VDL joins 'biggest eye on the sky’ project

VDL ETG Projects, part of the diversified industrial VDL Groep, has been awarded a contract to build the support structure for the main mirror of the Extremely Large Telescope (ELT) in northern Chile, the Eindhoven-based company said in a statement  late Thursday. The European Southern Observatory will build the world's largest telescope in the Atacama desert at an elevation of over three kilometres. The support structure consists of 798 individual support structures for mirror segments, which together form the telescope's main mirror which has a diameter of over 39 metres. The project will be completed in 2024. The order is worth several tens of millions of euros, the company said. VDL comprises 94 individual companies and is owned by the Van der Leegte family. ESO Director General Xavier Barcons and VDL Groep President and CEO Willem van der Leegte signed the contract for the order on Thursday at the headquarters of the ESO in Garching, near Munich. Van der Leegte said this marked the first time an astronomy-related contract of this size has gone to a Dutch party. The ELT is the same size as a football stadium. The ‘eye’ of the telescope is nearly as large as half a football field and will capture more light than all other existing large, professional optical telescopes combined. The ELT will enable new scientific discoveries related to planets, the composition of nearby galaxies and the deep universe. The design was created in collaboration with the Netherlands Organisation for Applied Scientific Research (TNO), with support from the Netherlands Research School for Astronomy (NOVA). The main mirror with adaptive control system will form the largest-ever telescope for visible-light observations. With 15 member states, the ESO is the foremost intergovernmental astronomy organisation in Europe and the world’s most productive ground-based astronomical observatory by far.  More >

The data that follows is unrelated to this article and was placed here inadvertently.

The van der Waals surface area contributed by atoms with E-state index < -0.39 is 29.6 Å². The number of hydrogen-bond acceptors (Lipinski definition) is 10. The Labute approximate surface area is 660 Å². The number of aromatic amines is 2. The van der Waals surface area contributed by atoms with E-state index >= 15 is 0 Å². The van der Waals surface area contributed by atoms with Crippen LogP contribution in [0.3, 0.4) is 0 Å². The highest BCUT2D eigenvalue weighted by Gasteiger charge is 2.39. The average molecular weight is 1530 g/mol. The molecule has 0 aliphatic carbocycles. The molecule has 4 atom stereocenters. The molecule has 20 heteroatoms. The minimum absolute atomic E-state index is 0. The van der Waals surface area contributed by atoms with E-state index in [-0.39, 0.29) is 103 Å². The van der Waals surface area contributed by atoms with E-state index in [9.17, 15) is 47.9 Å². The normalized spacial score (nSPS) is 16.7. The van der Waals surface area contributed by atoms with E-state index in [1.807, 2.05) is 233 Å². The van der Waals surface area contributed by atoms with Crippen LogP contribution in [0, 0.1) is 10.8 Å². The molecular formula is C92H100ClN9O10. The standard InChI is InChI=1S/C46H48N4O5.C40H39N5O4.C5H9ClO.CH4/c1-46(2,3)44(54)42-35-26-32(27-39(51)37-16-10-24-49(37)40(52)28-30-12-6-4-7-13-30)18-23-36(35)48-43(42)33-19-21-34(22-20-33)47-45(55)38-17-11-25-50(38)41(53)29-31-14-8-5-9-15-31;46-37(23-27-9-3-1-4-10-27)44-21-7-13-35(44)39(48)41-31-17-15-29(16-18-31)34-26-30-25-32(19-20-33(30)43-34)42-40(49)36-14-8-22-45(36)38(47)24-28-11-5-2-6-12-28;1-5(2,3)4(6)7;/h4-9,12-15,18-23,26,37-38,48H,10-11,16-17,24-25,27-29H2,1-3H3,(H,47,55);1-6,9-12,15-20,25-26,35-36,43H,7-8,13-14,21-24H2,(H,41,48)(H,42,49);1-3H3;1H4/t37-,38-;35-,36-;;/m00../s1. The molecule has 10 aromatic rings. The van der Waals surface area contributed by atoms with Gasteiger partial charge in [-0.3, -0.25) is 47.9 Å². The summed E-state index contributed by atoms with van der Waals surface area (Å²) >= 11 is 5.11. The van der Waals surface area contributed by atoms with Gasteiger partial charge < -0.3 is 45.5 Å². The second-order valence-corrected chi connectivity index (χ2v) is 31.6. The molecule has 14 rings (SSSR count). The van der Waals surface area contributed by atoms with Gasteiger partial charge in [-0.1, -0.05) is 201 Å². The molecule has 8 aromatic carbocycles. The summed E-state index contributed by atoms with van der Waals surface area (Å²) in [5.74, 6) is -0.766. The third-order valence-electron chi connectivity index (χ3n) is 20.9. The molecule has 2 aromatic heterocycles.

Heineken: sales down in Europe

Amsterdam-based brewer Heineken sold more beer around the world in the first quarter of 2018. Sales in Europe were lower, even in the Netherlands, but demand for the beer increased elsewhere, particularly in Asia, the brewing giant said in a trading update on Wednesday. Total first-quarter sales volume was 4.3% higher than the year-earlier period. Heineken ascribed this to an early Easter holiday and less-than-robust sales in the 2017 first quarter.  Growth was slightly higher than the 4.1% increase analysts forecast for the company. Heineken's biggest (11.3%) sales increase was in Asia, followed by 6.1% in the Middle East and 6.8% in North and South America. Heineken booked net profit of €260m in the first quarter, lower than the €293m in the year-earlier period due in part to the effect of the low dollar exchange rate against the euro. Heineken expects to book a charge of  €115m for exchange rate fluctuations for full-year 2018.  More >